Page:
Councils' quake insurance woes

By Maria Slade

Photo / Mark Mitchell
Photo / Mark Mitchell

Another earthquake in Christchurch could prove the most costly yet, with the city's insurance policies expiring on Thursday and no commercial insurers willing to touch Canterbury.

The Waimakariri and Christchurch councils have been told they won't get new earthquake cover, leaving the councils - or the Government - having to pay if assets such as AMI Stadium, the Town Hall, the convention centre, all council buildings and even underground infrastructure are further damaged.

Councils have been forced to go cap-in-hand to the Government.

In Christchurch's case, the above-ground assets it owns are worth $1.85 billion.

Councils insure a lot of their assets with a Local Government New Zealand-owned company, Civic Assurance.

Policies for both underground and above-ground assets expire around the country on June 30 and Civic Assurance chief executive Tim Sole has confirmed they will not be renewed in the south.

"We cannot insure because we don't have reinsurance," he said.

The company's capital base of $20 million had been reduced to just over $10 million because of the three big Canterbury earthquakes. Each earthquake had cost it $3.6 million.

The rest had been covered by its reinsurance, a bill that now came to $600 million.

There had been fears international reinsurers may baulk at any New Zealand local body reinsurance, but an industry insider said it was "more than likely everyone outside Canterbury will be able to find cover with Civic or someone else". It was a "pretty serious" situation.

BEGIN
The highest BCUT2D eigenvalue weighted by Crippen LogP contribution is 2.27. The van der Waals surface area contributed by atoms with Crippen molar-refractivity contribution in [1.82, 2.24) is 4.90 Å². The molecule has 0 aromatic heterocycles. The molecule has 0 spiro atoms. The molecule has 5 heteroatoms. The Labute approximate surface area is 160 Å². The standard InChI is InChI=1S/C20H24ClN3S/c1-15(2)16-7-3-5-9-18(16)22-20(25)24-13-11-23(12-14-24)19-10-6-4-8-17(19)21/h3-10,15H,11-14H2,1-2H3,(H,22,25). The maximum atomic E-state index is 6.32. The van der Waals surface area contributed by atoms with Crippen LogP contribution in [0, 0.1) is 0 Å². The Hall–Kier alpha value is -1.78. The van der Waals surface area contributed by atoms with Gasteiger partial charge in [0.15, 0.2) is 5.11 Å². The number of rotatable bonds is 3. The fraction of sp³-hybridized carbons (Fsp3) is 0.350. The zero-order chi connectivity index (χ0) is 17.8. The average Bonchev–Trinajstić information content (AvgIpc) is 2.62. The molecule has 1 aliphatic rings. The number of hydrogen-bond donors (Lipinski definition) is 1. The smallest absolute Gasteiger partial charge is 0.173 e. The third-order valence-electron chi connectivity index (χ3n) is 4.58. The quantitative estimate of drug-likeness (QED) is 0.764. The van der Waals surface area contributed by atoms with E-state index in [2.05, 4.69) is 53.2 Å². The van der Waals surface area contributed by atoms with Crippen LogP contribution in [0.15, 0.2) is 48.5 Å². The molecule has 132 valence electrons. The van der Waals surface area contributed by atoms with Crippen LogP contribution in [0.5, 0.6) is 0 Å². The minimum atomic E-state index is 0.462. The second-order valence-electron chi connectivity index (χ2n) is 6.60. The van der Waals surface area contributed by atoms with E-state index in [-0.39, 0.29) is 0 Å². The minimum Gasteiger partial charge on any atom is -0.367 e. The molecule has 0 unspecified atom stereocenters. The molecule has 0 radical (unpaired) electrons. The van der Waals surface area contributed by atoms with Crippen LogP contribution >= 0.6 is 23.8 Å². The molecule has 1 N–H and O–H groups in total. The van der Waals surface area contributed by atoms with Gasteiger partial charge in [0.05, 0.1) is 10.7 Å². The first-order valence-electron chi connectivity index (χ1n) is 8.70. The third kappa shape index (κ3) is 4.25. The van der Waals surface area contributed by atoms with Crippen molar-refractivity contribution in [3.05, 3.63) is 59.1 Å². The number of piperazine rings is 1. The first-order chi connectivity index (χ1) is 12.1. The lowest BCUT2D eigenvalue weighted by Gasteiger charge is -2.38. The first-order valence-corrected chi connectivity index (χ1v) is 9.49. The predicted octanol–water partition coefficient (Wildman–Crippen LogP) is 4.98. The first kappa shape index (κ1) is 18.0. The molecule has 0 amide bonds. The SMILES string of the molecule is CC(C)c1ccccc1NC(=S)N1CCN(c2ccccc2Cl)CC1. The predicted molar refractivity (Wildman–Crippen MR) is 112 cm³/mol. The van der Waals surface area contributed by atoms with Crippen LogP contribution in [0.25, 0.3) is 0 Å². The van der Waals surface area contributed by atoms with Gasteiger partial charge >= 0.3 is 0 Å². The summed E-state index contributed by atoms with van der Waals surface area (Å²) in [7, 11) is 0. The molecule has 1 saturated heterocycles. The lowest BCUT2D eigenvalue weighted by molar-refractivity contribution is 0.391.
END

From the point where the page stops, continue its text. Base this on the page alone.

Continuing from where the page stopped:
Christchurch City Council's general manager corporate services, Paul Anderson, said the council was not sure what it would do. "We're working with our brokers to continue to try and place insurance. It's a huge battle."

It wasn't sure at this stage whether it would be able to get insurance even if earthquake cover was excluded.

Waimakariri District Council wrote to the Government about the issue on Friday. Manager of finance and business support, Jeff Millward, said: "Our brokers have said we're 99.9 per cent sure to get insurance, but not for earthquakes."

That included anything to do with earthquakes, such as fire, tsunamis and volcanic eruptions.

"Therefore we have no option but to put a proposal to the Government and ask for some sort of cover until confidence is restored back into the market.

"At the end of the day, what do you do?"

There were several more quakes yesterday, the biggest of magnitude 4.2.

- Herald on Sunday

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